Rising to prominence: Tracing Japan’s shift to contemporary photography

Yasufumi Nakamori talks about photography in Japan between 1968 and 1970


Saadia Qamar January 10, 2017
Aerial View of Expo’70 in Osaka, Japan

KARACHI: Japan was a closed society where no images could be taken and this remained so for 350 years until the Russian-Japan War took place in 1904 and the first images started being captured of the war by the Japanese Army.

This was stated by Yasufumi Nakamori while addressing the students of Indus Valley School of Art and Architecture (IVS) during a talk Monday afternoon. Nakamori, based in the United States (US) as an art museum curator, hails from Japan.



Holding a PhD in photography from Cornell University, Nakamori is currently the curator and department head of photography and new media at the Minneapolis Institute of Art in the US.

In his talk, he traced the crucial shift from kindai (the modern) to gendai (the contemporary) in the history of Japanese photography that took place approximately from 1968 to 1970, and the changes in expressions and methodologies that accompanied the shift

He positioned the year of 1968 as "year zero" to mark it as the starting point of contemporary Japanese photography.

"In 1968 we saw modern photography and then by 1970 there was a shift where contemporary photography had started taking its roots in Japan," said Nakamori, while presenting his slides to the IVS students.

While showing images via slides, Nakamori showed how at one time, in 1968, massive anti-establishment protests and movements were taking place in Japan while in the same year, artists who had turned into photographers were capturing images in the global city of Tokyo. He gave an example of Shomei Tomatsu who is believed to be one of the most influential Japanese photographers of the post-War era.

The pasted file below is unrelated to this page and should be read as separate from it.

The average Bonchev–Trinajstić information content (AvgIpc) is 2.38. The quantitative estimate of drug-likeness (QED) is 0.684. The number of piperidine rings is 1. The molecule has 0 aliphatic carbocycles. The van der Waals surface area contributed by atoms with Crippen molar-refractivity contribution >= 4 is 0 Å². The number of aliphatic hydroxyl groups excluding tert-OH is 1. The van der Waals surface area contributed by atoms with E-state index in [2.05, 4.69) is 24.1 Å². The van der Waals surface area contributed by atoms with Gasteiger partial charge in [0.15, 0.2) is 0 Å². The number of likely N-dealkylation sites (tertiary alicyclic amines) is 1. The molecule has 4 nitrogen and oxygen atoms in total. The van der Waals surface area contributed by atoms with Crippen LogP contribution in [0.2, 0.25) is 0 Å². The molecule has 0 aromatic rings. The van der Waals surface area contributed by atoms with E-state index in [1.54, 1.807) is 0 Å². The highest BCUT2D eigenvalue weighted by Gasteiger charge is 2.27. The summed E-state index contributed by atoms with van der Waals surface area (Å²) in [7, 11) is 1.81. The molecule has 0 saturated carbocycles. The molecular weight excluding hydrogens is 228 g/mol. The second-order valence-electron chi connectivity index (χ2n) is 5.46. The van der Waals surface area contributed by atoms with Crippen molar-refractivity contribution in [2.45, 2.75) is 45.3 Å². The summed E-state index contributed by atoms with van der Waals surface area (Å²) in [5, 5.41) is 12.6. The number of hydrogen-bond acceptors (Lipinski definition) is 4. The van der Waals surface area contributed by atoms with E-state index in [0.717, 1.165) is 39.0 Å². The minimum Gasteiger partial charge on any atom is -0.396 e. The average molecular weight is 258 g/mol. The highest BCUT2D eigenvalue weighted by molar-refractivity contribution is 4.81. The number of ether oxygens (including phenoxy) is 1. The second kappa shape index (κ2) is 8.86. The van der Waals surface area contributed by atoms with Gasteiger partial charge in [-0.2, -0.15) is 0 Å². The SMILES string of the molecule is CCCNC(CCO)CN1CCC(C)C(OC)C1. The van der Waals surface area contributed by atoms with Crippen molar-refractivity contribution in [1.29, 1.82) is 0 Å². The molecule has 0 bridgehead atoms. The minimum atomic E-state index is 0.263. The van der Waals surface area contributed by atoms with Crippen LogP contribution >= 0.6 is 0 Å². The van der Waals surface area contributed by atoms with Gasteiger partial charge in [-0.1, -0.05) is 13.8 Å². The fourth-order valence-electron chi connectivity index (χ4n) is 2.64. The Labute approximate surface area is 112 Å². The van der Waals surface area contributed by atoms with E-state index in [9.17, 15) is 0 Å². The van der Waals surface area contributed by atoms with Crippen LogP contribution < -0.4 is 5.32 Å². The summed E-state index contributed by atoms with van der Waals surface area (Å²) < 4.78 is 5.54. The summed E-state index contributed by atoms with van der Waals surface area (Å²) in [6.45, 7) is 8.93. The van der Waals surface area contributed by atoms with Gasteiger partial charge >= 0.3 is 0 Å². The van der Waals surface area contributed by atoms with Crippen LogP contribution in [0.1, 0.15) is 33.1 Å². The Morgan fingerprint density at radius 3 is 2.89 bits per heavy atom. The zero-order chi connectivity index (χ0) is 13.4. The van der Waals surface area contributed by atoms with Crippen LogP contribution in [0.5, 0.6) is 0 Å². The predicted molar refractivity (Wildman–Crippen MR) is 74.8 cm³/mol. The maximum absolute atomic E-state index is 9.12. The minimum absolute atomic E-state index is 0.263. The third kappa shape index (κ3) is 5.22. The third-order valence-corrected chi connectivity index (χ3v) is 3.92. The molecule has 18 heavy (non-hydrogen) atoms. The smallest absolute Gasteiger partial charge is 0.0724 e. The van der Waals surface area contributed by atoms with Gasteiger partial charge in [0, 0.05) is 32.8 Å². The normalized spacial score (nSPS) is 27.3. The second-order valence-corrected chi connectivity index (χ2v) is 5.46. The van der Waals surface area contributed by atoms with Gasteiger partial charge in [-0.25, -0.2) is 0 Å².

"There was a big dichotomy in place during that time in Japan where Expo '70, Asia's first world's fair, was planned to open in March in Osaka while hundreds of student protests were happening on the other end," he said.

There were two ways of exhibiting your images in Japan. Either you got them published in a camera mag or you created an independent photo book, said Nakamori. Hence, he said, there came a point in time when there was no distinction between the art world and the photography world.

Remembering established photographers such as Daido Moriyama who, in 1969, took a revolutionary image of the time, to students [at the time] of photography such as Kazuo Kitai who captured images during his time of captivity in the barricades.


Tomatsu Shomei’s Lock out all campus of the University, 1969

Recalling the times of war, Nakamori showed the work of another Japanese photographer, Yosuke Yamahata. "He [Yamahata] captured the destruction of the city of Nagasaki and its people by World War II," said Nakamori.

Photography picked up pace with time in Japan and also had more input from other art forms like painting and sculpting, he said, mentioning magazines such as Ken and Provoke that created a strong impact in the society during that time.

"I chose photography as my specialisation because I grew up in Japan at a time when photography was developing and reaching its maturity," Nakamori later told The Express Tribune when questioned as to why he chose to take up photography as his field of specialisation.

Published in The Express Tribune, January 11th, 2017.

 

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